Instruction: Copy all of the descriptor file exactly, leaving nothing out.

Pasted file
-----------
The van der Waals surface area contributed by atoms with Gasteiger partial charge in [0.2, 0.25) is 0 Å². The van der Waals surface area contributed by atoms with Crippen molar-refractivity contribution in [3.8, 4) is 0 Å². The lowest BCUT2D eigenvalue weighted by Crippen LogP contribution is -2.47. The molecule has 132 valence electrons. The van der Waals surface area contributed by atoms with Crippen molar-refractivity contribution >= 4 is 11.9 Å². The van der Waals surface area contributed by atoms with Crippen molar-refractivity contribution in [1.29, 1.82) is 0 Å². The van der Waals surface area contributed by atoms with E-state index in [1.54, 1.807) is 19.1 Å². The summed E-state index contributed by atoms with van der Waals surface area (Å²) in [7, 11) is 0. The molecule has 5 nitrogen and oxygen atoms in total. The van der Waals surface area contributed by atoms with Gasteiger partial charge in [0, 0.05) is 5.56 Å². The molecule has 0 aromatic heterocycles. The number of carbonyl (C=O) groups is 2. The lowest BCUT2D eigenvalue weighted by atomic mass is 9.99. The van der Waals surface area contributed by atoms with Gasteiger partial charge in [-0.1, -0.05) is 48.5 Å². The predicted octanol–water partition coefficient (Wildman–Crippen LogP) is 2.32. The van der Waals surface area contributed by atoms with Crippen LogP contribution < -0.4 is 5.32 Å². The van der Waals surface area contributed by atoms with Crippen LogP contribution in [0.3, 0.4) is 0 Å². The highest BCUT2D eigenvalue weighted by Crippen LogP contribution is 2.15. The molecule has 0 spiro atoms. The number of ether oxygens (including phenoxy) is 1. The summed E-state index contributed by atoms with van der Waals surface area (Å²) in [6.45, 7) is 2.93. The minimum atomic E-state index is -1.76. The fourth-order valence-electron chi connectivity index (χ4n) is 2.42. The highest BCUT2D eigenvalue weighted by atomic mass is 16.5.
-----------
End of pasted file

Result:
The van der Waals surface area contributed by atoms with Gasteiger partial charge in [0.2, 0.25) is 0 Å². The van der Waals surface area contributed by atoms with Crippen molar-refractivity contribution in [3.8, 4) is 0 Å². The lowest BCUT2D eigenvalue weighted by Crippen LogP contribution is -2.47. The molecule has 132 valence electrons. The van der Waals surface area contributed by atoms with Crippen molar-refractivity contribution >= 4 is 11.9 Å². The van der Waals surface area contributed by atoms with Crippen molar-refractivity contribution in [1.29, 1.82) is 0 Å². The van der Waals surface area contributed by atoms with E-state index in [1.54, 1.807) is 19.1 Å². The summed E-state index contributed by atoms with van der Waals surface area (Å²) in [7, 11) is 0. The molecule has 5 nitrogen and oxygen atoms in total. The van der Waals surface area contributed by atoms with Gasteiger partial charge in [0, 0.05) is 5.56 Å². The molecule has 0 aromatic heterocycles. The number of carbonyl (C=O) groups is 2. The lowest BCUT2D eigenvalue weighted by atomic mass is 9.99. The van der Waals surface area contributed by atoms with Gasteiger partial charge in [-0.1, -0.05) is 48.5 Å². The predicted octanol–water partition coefficient (Wildman–Crippen LogP) is 2.32. The van der Waals surface area contributed by atoms with Crippen LogP contribution < -0.4 is 5.32 Å². The van der Waals surface area contributed by atoms with Crippen LogP contribution in [0.3, 0.4) is 0 Å². The highest BCUT2D eigenvalue weighted by Crippen LogP contribution is 2.15. The molecule has 0 spiro atoms. The number of ether oxygens (including phenoxy) is 1. The summed E-state index contributed by atoms with van der Waals surface area (Å²) in [6.45, 7) is 2.93. The minimum atomic E-state index is -1.76. The fourth-order valence-electron chi connectivity index (χ4n) is 2.42. The highest BCUT2D eigenvalue weighted by atomic mass is 16.5.